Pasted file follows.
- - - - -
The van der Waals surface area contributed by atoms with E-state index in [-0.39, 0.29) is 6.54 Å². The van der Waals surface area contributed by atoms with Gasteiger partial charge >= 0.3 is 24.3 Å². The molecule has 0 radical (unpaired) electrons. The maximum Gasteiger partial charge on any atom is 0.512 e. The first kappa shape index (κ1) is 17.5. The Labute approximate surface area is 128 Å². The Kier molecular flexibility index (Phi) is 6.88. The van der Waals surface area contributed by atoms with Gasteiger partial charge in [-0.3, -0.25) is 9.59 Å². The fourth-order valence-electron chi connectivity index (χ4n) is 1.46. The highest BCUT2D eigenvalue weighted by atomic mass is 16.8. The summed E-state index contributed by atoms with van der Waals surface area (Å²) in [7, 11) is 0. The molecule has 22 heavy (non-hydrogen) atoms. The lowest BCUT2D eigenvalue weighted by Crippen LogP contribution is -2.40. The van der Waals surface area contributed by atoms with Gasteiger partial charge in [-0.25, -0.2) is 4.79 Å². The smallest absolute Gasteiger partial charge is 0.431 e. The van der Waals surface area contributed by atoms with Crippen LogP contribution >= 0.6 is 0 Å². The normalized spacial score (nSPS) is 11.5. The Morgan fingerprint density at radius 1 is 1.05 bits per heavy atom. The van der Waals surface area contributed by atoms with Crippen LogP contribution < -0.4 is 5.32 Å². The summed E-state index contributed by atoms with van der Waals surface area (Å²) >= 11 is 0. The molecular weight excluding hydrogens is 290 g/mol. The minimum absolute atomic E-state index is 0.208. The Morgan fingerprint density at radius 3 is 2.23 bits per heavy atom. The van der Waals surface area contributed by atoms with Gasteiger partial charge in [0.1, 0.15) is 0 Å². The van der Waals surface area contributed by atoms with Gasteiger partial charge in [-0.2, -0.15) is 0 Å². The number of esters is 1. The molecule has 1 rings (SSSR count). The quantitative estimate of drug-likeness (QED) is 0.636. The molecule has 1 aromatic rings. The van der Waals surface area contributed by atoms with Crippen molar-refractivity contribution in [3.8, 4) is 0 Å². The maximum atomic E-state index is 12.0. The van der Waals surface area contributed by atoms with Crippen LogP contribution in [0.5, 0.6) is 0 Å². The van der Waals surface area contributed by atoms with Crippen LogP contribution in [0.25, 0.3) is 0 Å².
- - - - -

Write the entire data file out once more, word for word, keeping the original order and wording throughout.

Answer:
The van der Waals surface area contributed by atoms with E-state index in [-0.39, 0.29) is 6.54 Å². The van der Waals surface area contributed by atoms with Gasteiger partial charge >= 0.3 is 24.3 Å². The molecule has 0 radical (unpaired) electrons. The maximum Gasteiger partial charge on any atom is 0.512 e. The first kappa shape index (κ1) is 17.5. The Labute approximate surface area is 128 Å². The Kier molecular flexibility index (Phi) is 6.88. The van der Waals surface area contributed by atoms with Gasteiger partial charge in [-0.3, -0.25) is 9.59 Å². The fourth-order valence-electron chi connectivity index (χ4n) is 1.46. The highest BCUT2D eigenvalue weighted by atomic mass is 16.8. The summed E-state index contributed by atoms with van der Waals surface area (Å²) in [7, 11) is 0. The molecule has 22 heavy (non-hydrogen) atoms. The lowest BCUT2D eigenvalue weighted by Crippen LogP contribution is -2.40. The van der Waals surface area contributed by atoms with Gasteiger partial charge in [-0.25, -0.2) is 4.79 Å². The smallest absolute Gasteiger partial charge is 0.431 e. The van der Waals surface area contributed by atoms with Crippen LogP contribution >= 0.6 is 0 Å². The normalized spacial score (nSPS) is 11.5. The Morgan fingerprint density at radius 1 is 1.05 bits per heavy atom. The van der Waals surface area contributed by atoms with Crippen LogP contribution < -0.4 is 5.32 Å². The summed E-state index contributed by atoms with van der Waals surface area (Å²) >= 11 is 0. The molecular weight excluding hydrogens is 290 g/mol. The minimum absolute atomic E-state index is 0.208. The Morgan fingerprint density at radius 3 is 2.23 bits per heavy atom. The van der Waals surface area contributed by atoms with Gasteiger partial charge in [0.1, 0.15) is 0 Å². The van der Waals surface area contributed by atoms with Gasteiger partial charge in [-0.2, -0.15) is 0 Å². The number of esters is 1. The molecule has 1 rings (SSSR count). The quantitative estimate of drug-likeness (QED) is 0.636. The molecule has 1 aromatic rings. The van der Waals surface area contributed by atoms with Crippen molar-refractivity contribution in [3.8, 4) is 0 Å². The maximum atomic E-state index is 12.0. The van der Waals surface area contributed by atoms with Crippen LogP contribution in [0.5, 0.6) is 0 Å². The van der Waals surface area contributed by atoms with Crippen LogP contribution in [0.25, 0.3) is 0 Å².